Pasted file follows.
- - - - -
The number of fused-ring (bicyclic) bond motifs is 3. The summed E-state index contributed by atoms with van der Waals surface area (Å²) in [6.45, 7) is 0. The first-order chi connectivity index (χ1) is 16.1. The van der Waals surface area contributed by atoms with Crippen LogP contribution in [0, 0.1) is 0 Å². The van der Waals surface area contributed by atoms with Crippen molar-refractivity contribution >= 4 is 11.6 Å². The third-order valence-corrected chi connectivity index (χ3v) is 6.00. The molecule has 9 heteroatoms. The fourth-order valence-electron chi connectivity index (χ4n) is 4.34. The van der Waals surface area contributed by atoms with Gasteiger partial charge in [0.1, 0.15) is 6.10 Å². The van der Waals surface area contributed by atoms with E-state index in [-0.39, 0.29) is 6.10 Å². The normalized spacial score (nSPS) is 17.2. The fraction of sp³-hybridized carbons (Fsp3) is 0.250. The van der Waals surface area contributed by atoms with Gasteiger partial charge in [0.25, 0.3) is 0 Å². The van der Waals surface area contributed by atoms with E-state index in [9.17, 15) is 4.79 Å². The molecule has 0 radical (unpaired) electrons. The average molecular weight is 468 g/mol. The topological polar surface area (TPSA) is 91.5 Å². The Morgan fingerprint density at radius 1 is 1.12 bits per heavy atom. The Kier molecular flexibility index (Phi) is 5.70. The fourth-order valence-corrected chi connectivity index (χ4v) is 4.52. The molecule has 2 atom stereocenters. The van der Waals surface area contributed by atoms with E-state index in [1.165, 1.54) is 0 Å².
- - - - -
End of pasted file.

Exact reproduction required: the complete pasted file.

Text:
The number of fused-ring (bicyclic) bond motifs is 3. The summed E-state index contributed by atoms with van der Waals surface area (Å²) in [6.45, 7) is 0. The first-order chi connectivity index (χ1) is 16.1. The van der Waals surface area contributed by atoms with Crippen LogP contribution in [0, 0.1) is 0 Å². The van der Waals surface area contributed by atoms with Crippen molar-refractivity contribution >= 4 is 11.6 Å². The third-order valence-corrected chi connectivity index (χ3v) is 6.00. The molecule has 9 heteroatoms. The fourth-order valence-electron chi connectivity index (χ4n) is 4.34. The van der Waals surface area contributed by atoms with Gasteiger partial charge in [0.1, 0.15) is 6.10 Å². The van der Waals surface area contributed by atoms with E-state index in [-0.39, 0.29) is 6.10 Å². The normalized spacial score (nSPS) is 17.2. The fraction of sp³-hybridized carbons (Fsp3) is 0.250. The van der Waals surface area contributed by atoms with Gasteiger partial charge in [0.25, 0.3) is 0 Å². The van der Waals surface area contributed by atoms with E-state index in [9.17, 15) is 4.79 Å². The molecule has 0 radical (unpaired) electrons. The average molecular weight is 468 g/mol. The topological polar surface area (TPSA) is 91.5 Å². The Morgan fingerprint density at radius 1 is 1.12 bits per heavy atom. The Kier molecular flexibility index (Phi) is 5.70. The fourth-order valence-corrected chi connectivity index (χ4v) is 4.52. The molecule has 2 atom stereocenters. The van der Waals surface area contributed by atoms with E-state index in [1.165, 1.54) is 0 Å².